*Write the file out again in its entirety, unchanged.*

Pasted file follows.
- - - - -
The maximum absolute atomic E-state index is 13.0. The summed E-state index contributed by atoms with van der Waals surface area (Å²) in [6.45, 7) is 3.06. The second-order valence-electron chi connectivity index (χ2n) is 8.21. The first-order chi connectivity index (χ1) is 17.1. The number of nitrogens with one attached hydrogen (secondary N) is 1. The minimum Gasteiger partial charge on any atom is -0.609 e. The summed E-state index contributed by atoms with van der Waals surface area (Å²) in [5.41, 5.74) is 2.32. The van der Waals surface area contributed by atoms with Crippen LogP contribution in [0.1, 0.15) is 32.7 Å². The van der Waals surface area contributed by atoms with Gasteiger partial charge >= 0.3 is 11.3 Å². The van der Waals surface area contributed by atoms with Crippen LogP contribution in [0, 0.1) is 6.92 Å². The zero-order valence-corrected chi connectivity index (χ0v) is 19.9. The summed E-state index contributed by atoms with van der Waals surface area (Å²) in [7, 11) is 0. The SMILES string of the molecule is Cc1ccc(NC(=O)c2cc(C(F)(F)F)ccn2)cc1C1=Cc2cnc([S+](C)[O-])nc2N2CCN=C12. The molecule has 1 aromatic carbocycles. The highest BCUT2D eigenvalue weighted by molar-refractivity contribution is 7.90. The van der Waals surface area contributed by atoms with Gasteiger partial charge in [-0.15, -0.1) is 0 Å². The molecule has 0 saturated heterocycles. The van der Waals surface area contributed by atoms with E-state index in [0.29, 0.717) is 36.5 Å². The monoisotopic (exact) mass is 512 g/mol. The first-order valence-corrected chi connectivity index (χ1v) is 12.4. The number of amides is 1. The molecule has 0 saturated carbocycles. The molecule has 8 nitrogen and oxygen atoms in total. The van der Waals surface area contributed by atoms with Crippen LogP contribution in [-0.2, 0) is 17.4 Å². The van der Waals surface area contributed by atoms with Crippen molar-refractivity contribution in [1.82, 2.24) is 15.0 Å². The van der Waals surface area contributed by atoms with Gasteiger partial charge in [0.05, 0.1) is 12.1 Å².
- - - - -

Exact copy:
The maximum absolute atomic E-state index is 13.0. The summed E-state index contributed by atoms with van der Waals surface area (Å²) in [6.45, 7) is 3.06. The second-order valence-electron chi connectivity index (χ2n) is 8.21. The first-order chi connectivity index (χ1) is 17.1. The number of nitrogens with one attached hydrogen (secondary N) is 1. The minimum Gasteiger partial charge on any atom is -0.609 e. The summed E-state index contributed by atoms with van der Waals surface area (Å²) in [5.41, 5.74) is 2.32. The van der Waals surface area contributed by atoms with Crippen LogP contribution in [0.1, 0.15) is 32.7 Å². The van der Waals surface area contributed by atoms with Gasteiger partial charge >= 0.3 is 11.3 Å². The van der Waals surface area contributed by atoms with Crippen LogP contribution in [0, 0.1) is 6.92 Å². The zero-order valence-corrected chi connectivity index (χ0v) is 19.9. The summed E-state index contributed by atoms with van der Waals surface area (Å²) in [7, 11) is 0. The SMILES string of the molecule is Cc1ccc(NC(=O)c2cc(C(F)(F)F)ccn2)cc1C1=Cc2cnc([S+](C)[O-])nc2N2CCN=C12. The molecule has 1 aromatic carbocycles. The highest BCUT2D eigenvalue weighted by molar-refractivity contribution is 7.90. The van der Waals surface area contributed by atoms with Gasteiger partial charge in [-0.15, -0.1) is 0 Å². The molecule has 0 saturated heterocycles. The van der Waals surface area contributed by atoms with E-state index in [0.29, 0.717) is 36.5 Å². The monoisotopic (exact) mass is 512 g/mol. The first-order valence-corrected chi connectivity index (χ1v) is 12.4. The number of amides is 1. The molecule has 0 saturated carbocycles. The molecule has 8 nitrogen and oxygen atoms in total. The van der Waals surface area contributed by atoms with Crippen LogP contribution in [-0.2, 0) is 17.4 Å². The van der Waals surface area contributed by atoms with Crippen molar-refractivity contribution in [1.82, 2.24) is 15.0 Å². The van der Waals surface area contributed by atoms with Gasteiger partial charge in [0.05, 0.1) is 12.1 Å².